Peatlands of Antarctica

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Julie Loisel, Zicheng Yu, Dave Beilman

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Here we report a series of recent findings from peat deposits in maritime Antarctica, including the discovery of a mossdominated, waterlogged peatland on Cape Rasmussen (65.2°S, 64.1°W). To our knowledge, peatlands have never been reported in Antarctica. We interpret its peatland initiation, around 2700 cal. BP, as well as its recent resurgence, less than 50 years ago, as new and important indicators of ecosystem changes that have been brought about by warmer conditions in the region. While numerous aerobic moss peatbanks (non-wetland systems) have been described and analyzed across the Antarctic Peninsula over the past few decades (these observations will be briefly reviewed in this presentation), the reported peatland on Cape Rasmussen conforms to the wetland definition and resembles soligenous fen systems typically found in the boreal, subarctic, and sub-Antarctic regions. This recent peatland recovery might have been triggered by ongoing rapid warming, as the area is experiencing climatic conditions approaching those found on milder, peatland-rich sub-Antarctic islands (50-60°S). Assuming that colonization opportunities and stabilization mechanisms would allow peat to persist in Antarctica, our results suggest that longer and warmer growing seasons in the maritime Antarctic region may lead to a peatland-rich landscape in the future. One of the key reasons explaining the widespread occurrence of moss peatbanks and the scarcity of peatlands in Antarctica might be their different surface energy balances. With their saturated grounds, peatlands lose energy to the atmosphere through latent heat flux, such that their surface is often cooler than air temperature during daytime.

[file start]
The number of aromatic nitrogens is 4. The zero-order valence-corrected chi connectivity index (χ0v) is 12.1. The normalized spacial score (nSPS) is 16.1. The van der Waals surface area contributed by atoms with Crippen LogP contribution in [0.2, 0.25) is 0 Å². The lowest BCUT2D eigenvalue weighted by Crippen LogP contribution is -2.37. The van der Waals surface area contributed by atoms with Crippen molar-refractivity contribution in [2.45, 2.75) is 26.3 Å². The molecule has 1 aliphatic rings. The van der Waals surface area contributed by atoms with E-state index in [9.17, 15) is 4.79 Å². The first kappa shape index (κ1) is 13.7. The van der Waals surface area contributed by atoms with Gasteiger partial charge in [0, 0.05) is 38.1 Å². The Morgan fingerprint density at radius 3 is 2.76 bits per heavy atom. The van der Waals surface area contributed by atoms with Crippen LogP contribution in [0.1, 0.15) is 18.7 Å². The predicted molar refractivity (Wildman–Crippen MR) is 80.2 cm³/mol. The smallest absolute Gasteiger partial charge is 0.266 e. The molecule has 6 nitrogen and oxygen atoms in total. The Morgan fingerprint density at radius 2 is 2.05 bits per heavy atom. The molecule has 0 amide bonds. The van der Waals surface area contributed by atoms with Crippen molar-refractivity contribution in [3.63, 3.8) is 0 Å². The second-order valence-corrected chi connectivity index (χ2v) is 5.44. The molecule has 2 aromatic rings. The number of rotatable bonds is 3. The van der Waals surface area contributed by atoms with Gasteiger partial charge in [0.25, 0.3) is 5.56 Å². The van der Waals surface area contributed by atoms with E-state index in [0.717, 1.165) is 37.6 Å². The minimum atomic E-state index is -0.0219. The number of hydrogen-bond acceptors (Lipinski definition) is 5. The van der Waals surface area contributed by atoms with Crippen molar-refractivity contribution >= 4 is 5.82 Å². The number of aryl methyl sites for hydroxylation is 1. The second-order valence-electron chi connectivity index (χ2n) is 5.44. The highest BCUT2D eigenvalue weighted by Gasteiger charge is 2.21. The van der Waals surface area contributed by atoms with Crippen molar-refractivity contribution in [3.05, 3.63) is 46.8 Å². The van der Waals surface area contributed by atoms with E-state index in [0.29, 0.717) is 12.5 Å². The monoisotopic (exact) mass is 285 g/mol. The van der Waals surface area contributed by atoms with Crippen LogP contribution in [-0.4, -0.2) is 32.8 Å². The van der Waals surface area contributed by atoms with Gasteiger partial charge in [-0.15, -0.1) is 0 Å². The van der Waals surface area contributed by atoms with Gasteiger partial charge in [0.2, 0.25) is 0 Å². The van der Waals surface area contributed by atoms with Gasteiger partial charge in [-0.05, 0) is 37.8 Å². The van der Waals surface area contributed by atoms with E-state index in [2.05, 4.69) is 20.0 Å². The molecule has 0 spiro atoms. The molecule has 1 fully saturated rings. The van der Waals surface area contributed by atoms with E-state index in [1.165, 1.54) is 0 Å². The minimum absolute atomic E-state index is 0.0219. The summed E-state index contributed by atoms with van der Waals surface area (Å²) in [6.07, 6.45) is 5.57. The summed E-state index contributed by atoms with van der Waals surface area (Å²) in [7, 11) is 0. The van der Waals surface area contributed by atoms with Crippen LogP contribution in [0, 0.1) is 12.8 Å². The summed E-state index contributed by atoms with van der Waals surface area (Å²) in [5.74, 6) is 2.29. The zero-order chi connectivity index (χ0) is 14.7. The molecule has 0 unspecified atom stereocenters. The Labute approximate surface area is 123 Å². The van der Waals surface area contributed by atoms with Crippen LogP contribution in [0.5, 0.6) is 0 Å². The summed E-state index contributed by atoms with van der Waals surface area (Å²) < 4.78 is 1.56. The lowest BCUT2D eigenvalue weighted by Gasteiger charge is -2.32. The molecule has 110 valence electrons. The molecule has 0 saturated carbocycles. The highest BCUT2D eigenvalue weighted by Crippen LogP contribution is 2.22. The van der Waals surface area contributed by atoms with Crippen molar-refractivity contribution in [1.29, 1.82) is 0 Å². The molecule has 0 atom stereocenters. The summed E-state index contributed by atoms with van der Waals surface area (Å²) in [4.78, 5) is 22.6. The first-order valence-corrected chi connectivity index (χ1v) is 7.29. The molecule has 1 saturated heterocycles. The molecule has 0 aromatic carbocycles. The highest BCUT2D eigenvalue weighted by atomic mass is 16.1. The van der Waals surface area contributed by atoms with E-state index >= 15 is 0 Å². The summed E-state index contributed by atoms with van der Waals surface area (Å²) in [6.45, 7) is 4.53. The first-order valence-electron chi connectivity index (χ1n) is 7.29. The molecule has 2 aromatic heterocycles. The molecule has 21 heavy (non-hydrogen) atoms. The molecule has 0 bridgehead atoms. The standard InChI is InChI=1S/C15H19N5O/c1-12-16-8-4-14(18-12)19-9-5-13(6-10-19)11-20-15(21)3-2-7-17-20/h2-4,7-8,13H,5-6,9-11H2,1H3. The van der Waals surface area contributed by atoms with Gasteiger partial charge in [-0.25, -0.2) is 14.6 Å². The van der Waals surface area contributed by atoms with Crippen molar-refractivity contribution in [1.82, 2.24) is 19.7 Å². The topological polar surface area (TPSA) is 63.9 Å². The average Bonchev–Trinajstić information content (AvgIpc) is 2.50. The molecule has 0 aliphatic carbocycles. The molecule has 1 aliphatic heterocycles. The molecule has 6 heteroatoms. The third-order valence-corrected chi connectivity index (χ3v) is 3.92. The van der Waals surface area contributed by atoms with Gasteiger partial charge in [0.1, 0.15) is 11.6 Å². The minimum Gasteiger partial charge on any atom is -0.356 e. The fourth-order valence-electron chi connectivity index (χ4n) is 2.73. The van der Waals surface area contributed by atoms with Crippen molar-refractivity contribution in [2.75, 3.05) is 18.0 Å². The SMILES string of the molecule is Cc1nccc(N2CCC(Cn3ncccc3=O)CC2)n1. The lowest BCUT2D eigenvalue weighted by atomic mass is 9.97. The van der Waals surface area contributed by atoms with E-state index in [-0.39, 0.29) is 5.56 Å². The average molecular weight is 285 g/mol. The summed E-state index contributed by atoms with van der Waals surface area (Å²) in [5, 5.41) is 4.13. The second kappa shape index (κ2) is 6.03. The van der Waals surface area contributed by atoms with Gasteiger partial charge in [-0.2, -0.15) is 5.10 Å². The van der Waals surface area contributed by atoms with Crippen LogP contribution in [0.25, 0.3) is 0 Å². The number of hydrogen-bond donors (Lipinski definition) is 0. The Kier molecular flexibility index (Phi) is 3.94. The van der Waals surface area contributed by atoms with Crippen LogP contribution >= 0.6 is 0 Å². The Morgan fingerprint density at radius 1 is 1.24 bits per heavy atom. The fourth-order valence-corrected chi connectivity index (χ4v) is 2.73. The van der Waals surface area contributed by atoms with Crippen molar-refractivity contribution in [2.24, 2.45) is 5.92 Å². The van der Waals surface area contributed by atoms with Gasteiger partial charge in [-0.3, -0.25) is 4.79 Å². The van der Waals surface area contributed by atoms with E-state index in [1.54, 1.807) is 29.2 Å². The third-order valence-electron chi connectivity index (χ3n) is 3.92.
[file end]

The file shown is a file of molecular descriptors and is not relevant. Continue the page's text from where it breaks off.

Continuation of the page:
Resource Type:
Conference Presentation, SER2021

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